It is easy, however, to assume that the history that unifies many countries in the Global South is only that of Western exploitation and victimization. It is also a history of collective struggle and resistance.

When the Germans colonized Namibia, giving it the name “German Southwest Africa,” they did what all other Western colonialists have done, from Palestine to South Africa, to Algeria, to virtually all Global South countries. They attempted to divide the people, exploit their resources, and butcher those who resisted.

Since the start of the Israeli genocide in Gaza, Namibia answered the call of solidarity with the Palestinians, along with many African and South American countries, including Colombia, Nicaragua, Cuba, South Africa, Brazil, China, and others. Though intersectionality is a much-celebrated notion in Western academia, no academic theory is needed for oppressed, colonized nations in the Global South to exhibit solidarity with one another.

German South-West Africa.

So when Namibia took a strong stance against Israel’s largest military supporter in Europe – Germany – it did so based on Namibia’s total awareness of its history.

The German genocide of the Nama and Herero people (1904–1907) is known as the “first genocide of the 20th century.” The ongoing Israeli genocide in Gaza is the first genocide of the 21st century. The unity between Palestine and Namibia is now cemented through mutual suffering and resilience – sumud.

But it is not Namibia that has launched the legal case against Germany at the International Court of Justice (ICJ) but, rather, Nicaragua, a Central American country that is also thousands of miles away from both Palestine and Namibia. The Nicaraguan case accuses Germany of violating the Convention on the Prevention and Punishment of the Crime of Genocide. It rightly sees Germany as a partner in the ongoing genocide of the Palestinians.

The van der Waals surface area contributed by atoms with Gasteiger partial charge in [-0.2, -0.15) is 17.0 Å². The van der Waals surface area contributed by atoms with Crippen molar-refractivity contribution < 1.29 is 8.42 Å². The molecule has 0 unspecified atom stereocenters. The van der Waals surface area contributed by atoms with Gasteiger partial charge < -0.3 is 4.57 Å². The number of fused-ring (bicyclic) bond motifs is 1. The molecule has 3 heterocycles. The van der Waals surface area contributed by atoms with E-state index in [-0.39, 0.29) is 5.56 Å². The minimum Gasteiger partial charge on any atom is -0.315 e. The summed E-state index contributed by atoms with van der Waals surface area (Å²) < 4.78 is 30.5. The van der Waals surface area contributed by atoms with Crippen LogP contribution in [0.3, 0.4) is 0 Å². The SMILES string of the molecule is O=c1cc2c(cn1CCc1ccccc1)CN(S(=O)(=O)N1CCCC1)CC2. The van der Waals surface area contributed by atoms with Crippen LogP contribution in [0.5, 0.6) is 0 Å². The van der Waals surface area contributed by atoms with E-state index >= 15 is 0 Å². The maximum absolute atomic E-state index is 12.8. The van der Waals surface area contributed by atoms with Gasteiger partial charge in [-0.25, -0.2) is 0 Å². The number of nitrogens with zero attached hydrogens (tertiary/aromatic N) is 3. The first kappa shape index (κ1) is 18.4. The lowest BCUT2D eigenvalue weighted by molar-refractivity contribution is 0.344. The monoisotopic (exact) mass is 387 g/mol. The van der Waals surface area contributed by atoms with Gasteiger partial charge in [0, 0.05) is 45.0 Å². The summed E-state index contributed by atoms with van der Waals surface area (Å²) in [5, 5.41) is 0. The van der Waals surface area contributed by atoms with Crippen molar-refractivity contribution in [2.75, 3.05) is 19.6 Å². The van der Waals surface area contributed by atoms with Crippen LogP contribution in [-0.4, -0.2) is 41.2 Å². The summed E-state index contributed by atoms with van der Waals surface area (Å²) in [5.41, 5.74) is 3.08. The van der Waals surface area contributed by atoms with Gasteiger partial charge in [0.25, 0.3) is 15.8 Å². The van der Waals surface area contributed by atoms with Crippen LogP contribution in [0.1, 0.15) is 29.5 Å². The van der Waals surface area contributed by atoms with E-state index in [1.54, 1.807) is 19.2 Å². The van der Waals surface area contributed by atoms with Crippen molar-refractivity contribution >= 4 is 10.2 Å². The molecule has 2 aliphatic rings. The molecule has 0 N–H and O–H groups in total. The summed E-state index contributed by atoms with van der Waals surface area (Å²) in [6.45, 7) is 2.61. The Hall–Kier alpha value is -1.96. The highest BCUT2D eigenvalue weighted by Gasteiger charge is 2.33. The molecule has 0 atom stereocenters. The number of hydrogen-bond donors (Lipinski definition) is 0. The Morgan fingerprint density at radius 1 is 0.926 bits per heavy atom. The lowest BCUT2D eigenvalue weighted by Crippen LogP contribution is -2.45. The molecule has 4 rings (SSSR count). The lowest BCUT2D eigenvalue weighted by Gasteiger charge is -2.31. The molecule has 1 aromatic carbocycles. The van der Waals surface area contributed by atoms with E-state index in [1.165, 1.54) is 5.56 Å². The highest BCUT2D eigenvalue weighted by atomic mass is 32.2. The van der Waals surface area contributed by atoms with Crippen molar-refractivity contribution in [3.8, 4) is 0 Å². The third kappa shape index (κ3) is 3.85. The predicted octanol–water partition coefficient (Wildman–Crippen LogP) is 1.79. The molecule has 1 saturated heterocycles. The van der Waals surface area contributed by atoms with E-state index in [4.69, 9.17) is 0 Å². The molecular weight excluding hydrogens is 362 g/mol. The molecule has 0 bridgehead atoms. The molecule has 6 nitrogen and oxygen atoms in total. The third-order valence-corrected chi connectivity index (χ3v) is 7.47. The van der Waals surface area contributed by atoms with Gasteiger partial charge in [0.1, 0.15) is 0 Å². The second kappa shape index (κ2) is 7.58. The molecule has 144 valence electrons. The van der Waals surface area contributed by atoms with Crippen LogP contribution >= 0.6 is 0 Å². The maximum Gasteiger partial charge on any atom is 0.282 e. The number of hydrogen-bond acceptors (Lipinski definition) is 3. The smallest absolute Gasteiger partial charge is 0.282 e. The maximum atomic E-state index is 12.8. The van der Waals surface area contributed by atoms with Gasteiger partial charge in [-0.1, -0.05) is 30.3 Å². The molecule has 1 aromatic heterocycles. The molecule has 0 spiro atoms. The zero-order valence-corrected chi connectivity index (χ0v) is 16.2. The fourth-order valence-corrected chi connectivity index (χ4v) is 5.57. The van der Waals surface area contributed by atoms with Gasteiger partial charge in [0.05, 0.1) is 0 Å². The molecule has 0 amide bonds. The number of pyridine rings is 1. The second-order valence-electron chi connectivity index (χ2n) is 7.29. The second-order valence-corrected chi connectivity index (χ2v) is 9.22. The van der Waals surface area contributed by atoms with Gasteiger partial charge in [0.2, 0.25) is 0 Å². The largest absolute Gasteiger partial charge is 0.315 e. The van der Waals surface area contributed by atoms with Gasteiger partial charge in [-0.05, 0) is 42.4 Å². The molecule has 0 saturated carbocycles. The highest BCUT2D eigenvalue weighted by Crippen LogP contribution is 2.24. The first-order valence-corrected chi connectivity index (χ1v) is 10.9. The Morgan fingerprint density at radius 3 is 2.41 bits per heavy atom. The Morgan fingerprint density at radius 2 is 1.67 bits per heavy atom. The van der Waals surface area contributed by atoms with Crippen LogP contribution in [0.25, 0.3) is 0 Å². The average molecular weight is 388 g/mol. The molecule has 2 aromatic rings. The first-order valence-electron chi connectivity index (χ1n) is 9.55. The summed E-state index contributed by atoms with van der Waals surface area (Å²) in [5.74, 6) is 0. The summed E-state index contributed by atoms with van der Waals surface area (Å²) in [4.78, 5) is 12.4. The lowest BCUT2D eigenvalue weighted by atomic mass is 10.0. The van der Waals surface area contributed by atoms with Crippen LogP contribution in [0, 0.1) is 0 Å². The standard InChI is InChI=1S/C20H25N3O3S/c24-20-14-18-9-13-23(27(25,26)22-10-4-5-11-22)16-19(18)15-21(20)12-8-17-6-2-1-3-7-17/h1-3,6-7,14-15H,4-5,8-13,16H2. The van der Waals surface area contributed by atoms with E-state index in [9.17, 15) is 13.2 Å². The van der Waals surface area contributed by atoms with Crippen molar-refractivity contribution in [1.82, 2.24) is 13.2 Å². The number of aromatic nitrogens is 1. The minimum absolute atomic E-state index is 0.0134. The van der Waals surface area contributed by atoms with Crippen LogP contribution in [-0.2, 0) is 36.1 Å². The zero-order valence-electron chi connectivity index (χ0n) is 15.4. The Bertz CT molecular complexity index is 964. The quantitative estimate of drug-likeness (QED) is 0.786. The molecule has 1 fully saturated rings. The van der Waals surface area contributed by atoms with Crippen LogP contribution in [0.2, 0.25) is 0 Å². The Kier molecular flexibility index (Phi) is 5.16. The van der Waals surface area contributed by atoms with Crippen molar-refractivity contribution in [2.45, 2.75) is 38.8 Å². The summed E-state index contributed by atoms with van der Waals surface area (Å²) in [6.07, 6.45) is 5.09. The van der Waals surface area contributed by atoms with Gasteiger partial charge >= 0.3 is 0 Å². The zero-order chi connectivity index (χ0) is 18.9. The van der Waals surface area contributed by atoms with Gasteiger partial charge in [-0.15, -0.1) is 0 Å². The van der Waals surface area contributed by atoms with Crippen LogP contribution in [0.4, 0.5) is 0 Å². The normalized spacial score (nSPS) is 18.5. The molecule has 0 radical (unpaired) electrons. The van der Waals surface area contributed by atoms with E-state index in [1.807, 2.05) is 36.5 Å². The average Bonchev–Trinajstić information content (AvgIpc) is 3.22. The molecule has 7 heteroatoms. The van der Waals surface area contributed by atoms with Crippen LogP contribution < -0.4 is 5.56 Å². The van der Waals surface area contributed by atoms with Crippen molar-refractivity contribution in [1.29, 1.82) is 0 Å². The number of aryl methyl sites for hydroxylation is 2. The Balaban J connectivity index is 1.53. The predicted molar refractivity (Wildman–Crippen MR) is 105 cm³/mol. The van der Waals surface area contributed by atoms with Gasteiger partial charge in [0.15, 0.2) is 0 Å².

The German government’s support of the Israeli war on Gaza is not motivated by guilt – as some conveniently argue – but by a power paradigm that governs relations among colonial countries. Many countries in the Global South understand this logic very well, thus the growing solidarity with Palestine.

The Israeli brutality in Gaza, but also the Palestinian resilience and resistance, are inspiring the Global South to reclaim its centrality in anti-colonial liberation struggles. The revolution in the Global South’s outlook – culminating in South Africa’s case at the ICJ, and also the Nicaraguan lawsuit against Germany – indicates that the change is not the outcome of a collective emotional reaction. Instead, it is part and parcel of the shifting relationship between the South and the North.

Africa has been undergoing a process of geopolitical restructuring for years. The anti-French rebellions in West Africa, demanding true independence from the continent’s former colonial masters, in addition to the intense geopolitical competition – involving Russia, China, and others – are all signs of changing times. And, with this rapid rearrangement, a new political discourse and popular rhetoric are emerging, often expressed in the revolutionary language emanating from Niger, Burkina Faso, Mali, and others.